The current COVID-19 pandemic has exacerbated access to health care challenges for everyone due to the quarantine and stay-at-home measures. Decisions had to be made to quickly identify alternative ways for people to access health care. Virtual care–including telehealth, remote monitoring, and other remote forms of communication–is one approach that was moderately used prior to the pandemic, but has been widely implemented as part of the COVID-19 response. For example, the U.S. Department of Health and Human Services found that in April 43.5% of Medicare primary care visits were provided through telehealth compared with 0.1% in February prior to the public health emergency. Other forms of virtual care are also becoming more widespread; a patient companion app (apps that are often used to help patients connect to providers virtually and track their behaviors and habits related to health) which had about 2,300 downloads in 2019, found that more than 22,300 downloads occurred in the second quarter of 2020 alone. Additionally, one survey found that 76% of a cross-sector of 2,000 American respondents reported that they’ve used telehealth during the pandemic, a growth of 154%. While virtual care visits are now decreasing from their initial height, telemedicine continues to be used at rates far higher than before the pandemic.
This pandemic-induced transition to virtual care will leave a lasting impact on our health care system. However, it is important to recognize that virtual care has been advocated for, for years prior to the pandemic. It has been seen as a potential long-term fix to many problems in the health care system, such as rural health care access, provider shortages, and patient transportation barriers. The increased need for virtual care across all populations due to COVID-19 has shown just a baseline of its potential capabilities to help achieve better care and to address long-standing inequities in access to care. While emergency virtual care legislation and administrative action was enacted during the first stages of the pandemic to close immediate gaps in accessing care, state and federal policymakers now face decisions on whether to turn short-term fixes into long-term policy solutions.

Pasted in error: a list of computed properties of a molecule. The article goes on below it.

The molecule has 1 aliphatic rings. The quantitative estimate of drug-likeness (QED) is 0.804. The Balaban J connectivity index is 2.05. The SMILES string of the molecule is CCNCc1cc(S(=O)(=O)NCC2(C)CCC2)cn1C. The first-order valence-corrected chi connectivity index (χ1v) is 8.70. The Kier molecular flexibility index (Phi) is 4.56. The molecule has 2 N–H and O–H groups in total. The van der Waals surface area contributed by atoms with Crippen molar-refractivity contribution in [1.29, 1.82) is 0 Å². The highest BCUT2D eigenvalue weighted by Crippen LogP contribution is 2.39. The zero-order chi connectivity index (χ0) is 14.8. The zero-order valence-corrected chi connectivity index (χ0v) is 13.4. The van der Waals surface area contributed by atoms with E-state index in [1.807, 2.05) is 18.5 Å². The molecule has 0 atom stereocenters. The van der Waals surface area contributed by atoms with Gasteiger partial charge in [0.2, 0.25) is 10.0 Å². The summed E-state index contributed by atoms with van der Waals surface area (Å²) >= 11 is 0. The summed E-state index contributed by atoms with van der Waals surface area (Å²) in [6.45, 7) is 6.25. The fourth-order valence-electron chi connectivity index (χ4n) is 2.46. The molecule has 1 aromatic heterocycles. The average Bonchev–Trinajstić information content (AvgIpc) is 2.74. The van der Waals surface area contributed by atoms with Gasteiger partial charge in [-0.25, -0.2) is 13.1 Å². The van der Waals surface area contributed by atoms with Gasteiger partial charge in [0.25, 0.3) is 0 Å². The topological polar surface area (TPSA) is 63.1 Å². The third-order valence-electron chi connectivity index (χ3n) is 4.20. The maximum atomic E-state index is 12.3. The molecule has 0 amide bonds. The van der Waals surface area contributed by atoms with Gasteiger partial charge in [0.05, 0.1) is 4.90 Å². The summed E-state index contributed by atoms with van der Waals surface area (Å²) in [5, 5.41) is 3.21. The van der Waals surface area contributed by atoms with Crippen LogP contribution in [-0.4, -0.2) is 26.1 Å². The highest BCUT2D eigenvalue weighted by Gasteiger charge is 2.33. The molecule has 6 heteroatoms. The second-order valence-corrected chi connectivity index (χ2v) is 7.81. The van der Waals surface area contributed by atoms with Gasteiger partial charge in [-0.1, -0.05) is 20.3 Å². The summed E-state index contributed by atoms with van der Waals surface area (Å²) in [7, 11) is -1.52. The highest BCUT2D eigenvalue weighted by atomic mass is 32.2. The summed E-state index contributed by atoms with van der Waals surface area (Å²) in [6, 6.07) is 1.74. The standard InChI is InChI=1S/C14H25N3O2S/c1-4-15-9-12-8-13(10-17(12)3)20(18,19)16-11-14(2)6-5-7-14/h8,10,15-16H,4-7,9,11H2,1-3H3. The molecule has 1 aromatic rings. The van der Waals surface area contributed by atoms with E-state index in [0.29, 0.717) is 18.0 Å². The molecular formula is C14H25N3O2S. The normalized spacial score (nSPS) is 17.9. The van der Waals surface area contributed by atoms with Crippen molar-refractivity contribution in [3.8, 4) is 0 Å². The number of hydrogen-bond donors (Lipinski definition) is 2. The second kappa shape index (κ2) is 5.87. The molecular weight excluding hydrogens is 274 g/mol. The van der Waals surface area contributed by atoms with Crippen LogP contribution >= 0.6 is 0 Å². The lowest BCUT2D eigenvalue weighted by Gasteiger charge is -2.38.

We have summarized existing legislative action into nine virtual care policy areas (not listed in any ranked order) that are designed to make people’s ability to access virtual care services as easy as possible. We highlight these policy areas because, if enacted when and where clinically appropriate, they have the potential to close readily apparent gaps in virtual care access. As part of USofCare’s work moving forward, we will be evaluating the extent to which the policies listed below and future policy areas and legislation are meeting the needs of people, and recommending changes where necessary. Read more on the nine virtual care policy areas.